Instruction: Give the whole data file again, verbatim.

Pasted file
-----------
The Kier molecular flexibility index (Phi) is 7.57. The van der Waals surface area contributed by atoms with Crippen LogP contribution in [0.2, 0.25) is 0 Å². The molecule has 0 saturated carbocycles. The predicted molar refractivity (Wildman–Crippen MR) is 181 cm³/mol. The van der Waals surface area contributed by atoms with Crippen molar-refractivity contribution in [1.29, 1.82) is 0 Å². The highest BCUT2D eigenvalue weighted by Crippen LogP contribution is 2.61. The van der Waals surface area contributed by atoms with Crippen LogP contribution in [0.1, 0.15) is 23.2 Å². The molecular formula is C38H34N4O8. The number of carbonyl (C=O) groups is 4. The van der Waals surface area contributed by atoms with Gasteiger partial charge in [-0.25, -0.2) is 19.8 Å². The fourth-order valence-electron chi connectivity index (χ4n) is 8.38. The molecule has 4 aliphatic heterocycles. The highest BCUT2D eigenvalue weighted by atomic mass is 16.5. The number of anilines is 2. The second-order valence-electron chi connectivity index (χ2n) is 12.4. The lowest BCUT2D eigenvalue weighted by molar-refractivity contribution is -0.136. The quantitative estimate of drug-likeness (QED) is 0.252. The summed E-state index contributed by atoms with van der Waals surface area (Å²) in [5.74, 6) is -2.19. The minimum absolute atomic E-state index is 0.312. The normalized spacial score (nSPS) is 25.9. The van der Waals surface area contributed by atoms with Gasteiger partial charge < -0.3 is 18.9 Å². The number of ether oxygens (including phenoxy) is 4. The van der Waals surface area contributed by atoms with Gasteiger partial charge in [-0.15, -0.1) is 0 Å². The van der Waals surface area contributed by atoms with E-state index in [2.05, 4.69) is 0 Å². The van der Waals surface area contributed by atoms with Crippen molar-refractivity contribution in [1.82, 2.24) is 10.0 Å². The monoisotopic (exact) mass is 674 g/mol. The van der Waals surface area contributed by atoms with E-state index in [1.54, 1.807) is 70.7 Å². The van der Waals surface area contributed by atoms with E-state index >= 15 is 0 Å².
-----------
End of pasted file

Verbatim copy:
The Kier molecular flexibility index (Phi) is 7.57. The van der Waals surface area contributed by atoms with Crippen LogP contribution in [0.2, 0.25) is 0 Å². The molecule has 0 saturated carbocycles. The predicted molar refractivity (Wildman–Crippen MR) is 181 cm³/mol. The van der Waals surface area contributed by atoms with Crippen molar-refractivity contribution in [1.29, 1.82) is 0 Å². The highest BCUT2D eigenvalue weighted by Crippen LogP contribution is 2.61. The van der Waals surface area contributed by atoms with Crippen LogP contribution in [0.1, 0.15) is 23.2 Å². The molecular formula is C38H34N4O8. The number of carbonyl (C=O) groups is 4. The van der Waals surface area contributed by atoms with Gasteiger partial charge in [-0.25, -0.2) is 19.8 Å². The fourth-order valence-electron chi connectivity index (χ4n) is 8.38. The molecule has 4 aliphatic heterocycles. The highest BCUT2D eigenvalue weighted by atomic mass is 16.5. The number of anilines is 2. The second-order valence-electron chi connectivity index (χ2n) is 12.4. The lowest BCUT2D eigenvalue weighted by molar-refractivity contribution is -0.136. The quantitative estimate of drug-likeness (QED) is 0.252. The summed E-state index contributed by atoms with van der Waals surface area (Å²) in [5.74, 6) is -2.19. The minimum absolute atomic E-state index is 0.312. The normalized spacial score (nSPS) is 25.9. The van der Waals surface area contributed by atoms with Gasteiger partial charge < -0.3 is 18.9 Å². The number of ether oxygens (including phenoxy) is 4. The van der Waals surface area contributed by atoms with Gasteiger partial charge in [-0.15, -0.1) is 0 Å². The van der Waals surface area contributed by atoms with E-state index in [2.05, 4.69) is 0 Å². The van der Waals surface area contributed by atoms with Crippen molar-refractivity contribution in [1.82, 2.24) is 10.0 Å². The monoisotopic (exact) mass is 674 g/mol. The van der Waals surface area contributed by atoms with E-state index in [1.54, 1.807) is 70.7 Å². The van der Waals surface area contributed by atoms with E-state index >= 15 is 0 Å².